Using an Arduino sensor and a set of LED lights, simply find a set of stairs (preferably your own) and create a light-based sensor, which alerts your Raspberry Pi to play a certain tune upon being triggered.
And bingo – you’ve got a dance mat for the FitBit generation.
2) Live-Tweeting Catflap
It would be remiss of us not to feature one of the most famous Raspberry Pi inventions – Daphne’s Tweeting Catflap.
In short, this is a contraption that takes a photo and generates a Tweet every time Daphne, said kitty cat in question, enters or exits her catflap.
This idea was the brain child of Kate Bevan, a tech journalist, who ‘provided the idea, the hardware, the felineware and the words’ for software designer Bernie Sumption, who brought it to life using a mains-powered Raspberry Pi running Linux, hooked up to a webcam, with a reed switch attached to the cat flap, detecting movement as Daphne passes through the cat flap.
Amazingly, this project also uses pre-programmed generative grammar, meaning that all the Tweets sent out via the DaphneFlap Twitter account are automatically generated.
Here’s an example:
Gadzooks! It’s Floof Empress, so lustrous is your glossy coat. Hurray!. pic.twitter.com/HanxKYsoL8
— Daphne's Catflap says WASH YOUR PAWS (@DaphneFlap) February 11, 2022
3) Sending a Potato into Space
Channel 4’s Heston’s Great British Food featured an episode on pies. So, naturally, the folks over at Raspberry Pi were involved in the creation of a rocket that sent a potato into space.
More specifically, Dave Akerman – a record holder in high-altitude ballooning – built a rocket powered by Raspberry Pi, designed to launch a potato into space in commemoration of the potato being the first vegetable in space.
With three GoPros attached, Channel 4 filmed the whole journey from ground to the Earth’s outer atmosphere – and then back. It’s worth a watch – check out the video on YouTube.
4) Literature Dispenser
All the world’s a page
Are you an author looking for some inspiration? Or are you waiting in a queue in an Argentinian bank?
Apparently you’re not allowed to use electronic devices whilst waiting in a bank in Argentina. So, author Roni Bandini, came up with the idea of a literature dispenser, administered by the bank, that prints off short stories to keep waiting customers occupied.
It’s an eccentric application for Raspberry Pi, but one we’re very taken by – especially John, our marketer, resident book blogger, and author of this very article you’re reading right now.
To create this literary vending machine, Bandini fitted a thermal printer with an SD card and a Raspberry Pi. Simply press a button and the machine prints out a full short story. Excellent.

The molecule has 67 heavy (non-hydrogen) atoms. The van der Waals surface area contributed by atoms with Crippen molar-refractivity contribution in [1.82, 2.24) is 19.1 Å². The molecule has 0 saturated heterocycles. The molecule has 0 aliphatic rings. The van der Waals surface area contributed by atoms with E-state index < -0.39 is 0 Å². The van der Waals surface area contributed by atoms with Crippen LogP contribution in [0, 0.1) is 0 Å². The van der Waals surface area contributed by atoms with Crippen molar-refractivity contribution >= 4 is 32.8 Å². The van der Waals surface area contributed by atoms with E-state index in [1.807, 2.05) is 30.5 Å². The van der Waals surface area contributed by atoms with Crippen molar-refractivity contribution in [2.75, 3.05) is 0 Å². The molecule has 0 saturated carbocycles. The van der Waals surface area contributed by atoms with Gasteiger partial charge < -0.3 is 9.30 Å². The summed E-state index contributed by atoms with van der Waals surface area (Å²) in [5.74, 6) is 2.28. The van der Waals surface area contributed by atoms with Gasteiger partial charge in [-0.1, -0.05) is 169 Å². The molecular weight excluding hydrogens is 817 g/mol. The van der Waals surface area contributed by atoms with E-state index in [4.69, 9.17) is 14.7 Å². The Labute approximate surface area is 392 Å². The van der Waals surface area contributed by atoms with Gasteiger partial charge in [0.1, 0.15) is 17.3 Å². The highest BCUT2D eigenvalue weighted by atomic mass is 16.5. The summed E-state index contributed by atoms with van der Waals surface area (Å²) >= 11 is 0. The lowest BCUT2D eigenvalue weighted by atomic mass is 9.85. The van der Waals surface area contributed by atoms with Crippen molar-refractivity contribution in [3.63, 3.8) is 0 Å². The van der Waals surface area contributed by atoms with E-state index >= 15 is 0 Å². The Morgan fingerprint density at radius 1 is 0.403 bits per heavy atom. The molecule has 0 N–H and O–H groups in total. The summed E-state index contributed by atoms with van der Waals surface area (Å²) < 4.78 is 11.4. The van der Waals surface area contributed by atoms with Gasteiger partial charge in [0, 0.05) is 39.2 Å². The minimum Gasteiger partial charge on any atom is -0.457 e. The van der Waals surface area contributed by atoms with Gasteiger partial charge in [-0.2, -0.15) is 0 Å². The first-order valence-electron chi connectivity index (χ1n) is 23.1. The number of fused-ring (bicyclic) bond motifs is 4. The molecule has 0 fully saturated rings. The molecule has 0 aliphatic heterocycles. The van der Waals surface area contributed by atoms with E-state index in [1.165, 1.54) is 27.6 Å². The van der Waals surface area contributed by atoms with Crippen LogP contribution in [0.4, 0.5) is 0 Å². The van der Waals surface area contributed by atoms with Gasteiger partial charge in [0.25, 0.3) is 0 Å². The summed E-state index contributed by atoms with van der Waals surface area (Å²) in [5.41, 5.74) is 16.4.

5) Oracle Supercomputer
“Your scientists were so preoccupied with whether they could, they didn’t stop to think if they should”
Pretty simple, this is an Oracle supercomputer running on Linux. Except it uses 1,060 Raspberry Pis.
Yep. Over 1000. All hooked up to a server and powered by numerous USB power supplies. Not exactly practical, nor particularly economical in terms of power.
So why did Oracle do this? According to a spokesperson, they simple thought ‘a big cluster is cool.’
Fair enough – who are we to argue with that?
Our electronics design and software engineers have brought Raspberry Pi to the centre of several cutting-edge customer solutions. And as an Approved Raspberry Pi Design Partner, we’re proud of our association with such an historic tech organisation.
Ahead of the 10-year anniversary, we spoke to Roger Thornton, Director of Applications at Raspberry Pi, who praised the role of design partners in bringing the low-cost technology into industrial markets.
“In ten years of Raspberry Pi we have given people and businesses access to low-cost, general-purpose computing.
Raspberry Pi computers have recently been complemented by an in-house designed microcontroller giving enthusiasts and professionals a low-cost, high performance for deeply embedded applications. In recognition of the growing demand in industrial markets where Raspberry Pi technology is built into customer products a group of Approved Design partners has been formed (Ignys included) to help customers get expert support when doing so.
The continued success and growth of Raspberry Pi will involve building strong connections with these partners to help everyone build in low-cost, high-performance computer into their products.
We look forward to the next ten years working with you all!”
Roger Thornton, Director of Applications
Many thanks to Roger for his work over the years, and a very happy 10th anniversary to our friends at Raspberry Pi – we already can’t wait to see what inventions the 20th anniversary brings!